What 2012 was, and what 2013 will be

The good for me in 2012 was more of the same (EVE, LoL), while the bad was highlighted by disappointment (GW2) and delay (DF:UW). The MMO genre as a whole continued to struggle with its identity, from massive failures like SW:TOR to mis-marketed ones like The Secret World. WoW’s bleeding continued, although with fuzzy math thanks to Diablo 3, and MoP has fully transitioned the game from vanilla to… whatever it is now. F2P continued its comedy laugh track, be it from the reigning champ, wings factory SOE, to uppity newcomers such as Hotbar EAWare and pony-fun-time Turbine. So what will 2013 bring?

Well, more wings from SOE of course, thought how that will work in Planetside I’m curious to see.

Snark temporarily aside, I do believe 2013 will be the year the MMO genre figures itself out, and a clear distinction is made between games that are ‘real’ MMOs, and titles with MMO-lite qualities that we consume.

It’s funny that in 1997, when UO was releases, it was understood that this was a title you experienced, and the locations and creatures were tools to further whatever you happen to be doing. The ‘end’ was what you made it, and the only sure sign of a ‘game over’ screen was when you moved on. Then came EQ1 and AC1, and while both titles had a beginning and end, the content was such that few if any ever reached it, and again the ‘game over’ screen only came when you decided it was time.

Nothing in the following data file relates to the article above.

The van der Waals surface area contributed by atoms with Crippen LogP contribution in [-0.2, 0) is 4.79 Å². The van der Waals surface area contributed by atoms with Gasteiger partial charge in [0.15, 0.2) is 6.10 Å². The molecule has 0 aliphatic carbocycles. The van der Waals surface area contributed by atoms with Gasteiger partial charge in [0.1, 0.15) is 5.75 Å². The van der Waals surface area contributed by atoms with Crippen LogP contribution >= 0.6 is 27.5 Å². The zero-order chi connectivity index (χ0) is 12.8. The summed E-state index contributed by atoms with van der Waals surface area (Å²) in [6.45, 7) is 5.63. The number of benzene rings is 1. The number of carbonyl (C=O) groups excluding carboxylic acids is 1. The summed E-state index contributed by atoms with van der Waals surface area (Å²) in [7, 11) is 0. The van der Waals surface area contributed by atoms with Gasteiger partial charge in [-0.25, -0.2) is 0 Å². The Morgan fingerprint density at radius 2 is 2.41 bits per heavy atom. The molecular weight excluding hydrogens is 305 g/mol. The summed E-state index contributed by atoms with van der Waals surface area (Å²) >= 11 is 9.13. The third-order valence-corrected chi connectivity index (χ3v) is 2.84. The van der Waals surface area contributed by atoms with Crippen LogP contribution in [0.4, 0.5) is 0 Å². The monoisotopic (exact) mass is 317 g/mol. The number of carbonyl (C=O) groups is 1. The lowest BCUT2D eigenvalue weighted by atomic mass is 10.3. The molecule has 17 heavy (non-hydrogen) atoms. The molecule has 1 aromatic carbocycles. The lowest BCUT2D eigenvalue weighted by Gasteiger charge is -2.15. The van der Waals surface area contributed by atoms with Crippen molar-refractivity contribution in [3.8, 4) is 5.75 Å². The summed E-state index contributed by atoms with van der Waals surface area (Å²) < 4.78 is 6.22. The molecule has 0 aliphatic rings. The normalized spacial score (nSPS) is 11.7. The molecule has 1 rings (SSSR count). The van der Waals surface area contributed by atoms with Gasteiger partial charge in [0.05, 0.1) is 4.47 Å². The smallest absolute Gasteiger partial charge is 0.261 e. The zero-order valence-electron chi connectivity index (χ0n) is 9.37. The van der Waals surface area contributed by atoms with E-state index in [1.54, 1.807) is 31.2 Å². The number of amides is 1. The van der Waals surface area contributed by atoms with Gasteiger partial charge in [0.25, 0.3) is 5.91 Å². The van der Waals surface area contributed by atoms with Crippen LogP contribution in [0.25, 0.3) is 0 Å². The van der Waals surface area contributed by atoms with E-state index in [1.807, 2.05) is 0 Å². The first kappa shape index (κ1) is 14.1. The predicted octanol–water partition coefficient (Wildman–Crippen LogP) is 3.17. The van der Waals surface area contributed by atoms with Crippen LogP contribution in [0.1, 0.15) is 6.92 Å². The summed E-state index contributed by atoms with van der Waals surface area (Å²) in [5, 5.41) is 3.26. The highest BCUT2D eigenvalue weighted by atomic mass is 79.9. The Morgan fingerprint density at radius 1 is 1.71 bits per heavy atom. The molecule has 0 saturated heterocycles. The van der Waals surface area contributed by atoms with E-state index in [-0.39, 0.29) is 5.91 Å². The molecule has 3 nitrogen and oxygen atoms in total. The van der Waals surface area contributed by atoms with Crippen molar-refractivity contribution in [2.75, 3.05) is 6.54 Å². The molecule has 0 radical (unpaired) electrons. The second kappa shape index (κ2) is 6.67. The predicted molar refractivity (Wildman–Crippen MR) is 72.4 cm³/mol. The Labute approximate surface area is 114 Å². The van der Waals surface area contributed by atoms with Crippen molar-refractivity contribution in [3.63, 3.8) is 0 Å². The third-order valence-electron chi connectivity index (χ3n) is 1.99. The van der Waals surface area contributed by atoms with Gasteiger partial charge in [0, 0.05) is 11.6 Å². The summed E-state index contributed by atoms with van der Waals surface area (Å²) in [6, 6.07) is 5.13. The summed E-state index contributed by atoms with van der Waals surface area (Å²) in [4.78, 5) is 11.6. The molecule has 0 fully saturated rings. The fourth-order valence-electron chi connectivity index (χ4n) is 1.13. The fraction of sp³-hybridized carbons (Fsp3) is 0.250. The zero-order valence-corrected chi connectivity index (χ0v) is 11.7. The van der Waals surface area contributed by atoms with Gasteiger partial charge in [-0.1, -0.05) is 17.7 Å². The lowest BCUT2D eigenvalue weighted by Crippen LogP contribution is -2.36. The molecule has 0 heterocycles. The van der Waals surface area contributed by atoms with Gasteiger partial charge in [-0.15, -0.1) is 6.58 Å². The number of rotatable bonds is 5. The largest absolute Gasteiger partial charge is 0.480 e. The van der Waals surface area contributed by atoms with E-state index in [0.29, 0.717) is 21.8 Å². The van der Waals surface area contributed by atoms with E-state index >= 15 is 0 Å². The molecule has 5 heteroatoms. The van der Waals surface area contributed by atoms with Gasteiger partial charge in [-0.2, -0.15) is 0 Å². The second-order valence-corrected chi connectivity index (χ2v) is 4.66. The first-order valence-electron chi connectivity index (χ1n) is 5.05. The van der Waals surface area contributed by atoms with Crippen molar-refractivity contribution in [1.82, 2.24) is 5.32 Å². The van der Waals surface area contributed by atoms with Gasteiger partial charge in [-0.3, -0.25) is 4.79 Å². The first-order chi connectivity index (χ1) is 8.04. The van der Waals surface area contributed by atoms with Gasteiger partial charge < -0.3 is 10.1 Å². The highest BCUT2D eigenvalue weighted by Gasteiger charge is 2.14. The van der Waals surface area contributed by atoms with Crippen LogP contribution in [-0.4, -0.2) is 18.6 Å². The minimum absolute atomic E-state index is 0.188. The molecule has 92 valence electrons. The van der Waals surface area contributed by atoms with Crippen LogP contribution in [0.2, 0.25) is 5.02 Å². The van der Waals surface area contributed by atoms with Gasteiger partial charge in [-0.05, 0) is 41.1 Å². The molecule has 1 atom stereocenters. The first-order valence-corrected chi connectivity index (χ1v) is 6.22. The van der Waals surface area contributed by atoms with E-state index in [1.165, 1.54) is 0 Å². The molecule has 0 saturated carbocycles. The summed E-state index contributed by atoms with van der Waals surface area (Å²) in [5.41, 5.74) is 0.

In 2004, WoW was a refined EQ1, and while the path to the ‘end’ was shorter and yes, more accessible, it was still long enough that most did not see it, and the formula still worked. You certainly could see the ‘end’, but it was always just beyond your reach, and the journey was of such quality that even at a very slow pace, you were happy to keep playing/paying.

Fast forward to more recent times and titles like SW:TOR, where not only do you know the ‘end’ from day one, the game is designed such that you see it shortly. Distractions may exists after you consume the main course, but they have little if anything to do with the reason you showed up in the first place, and those distractions are poor-at-best in quality. SW:TOR biggest crime was not its massive budget blown on voice dialog, or its second-rate engine, or even the fact that it’s from EA; it was the expectation that millions would still be around and paying for months AFTER having completed the game.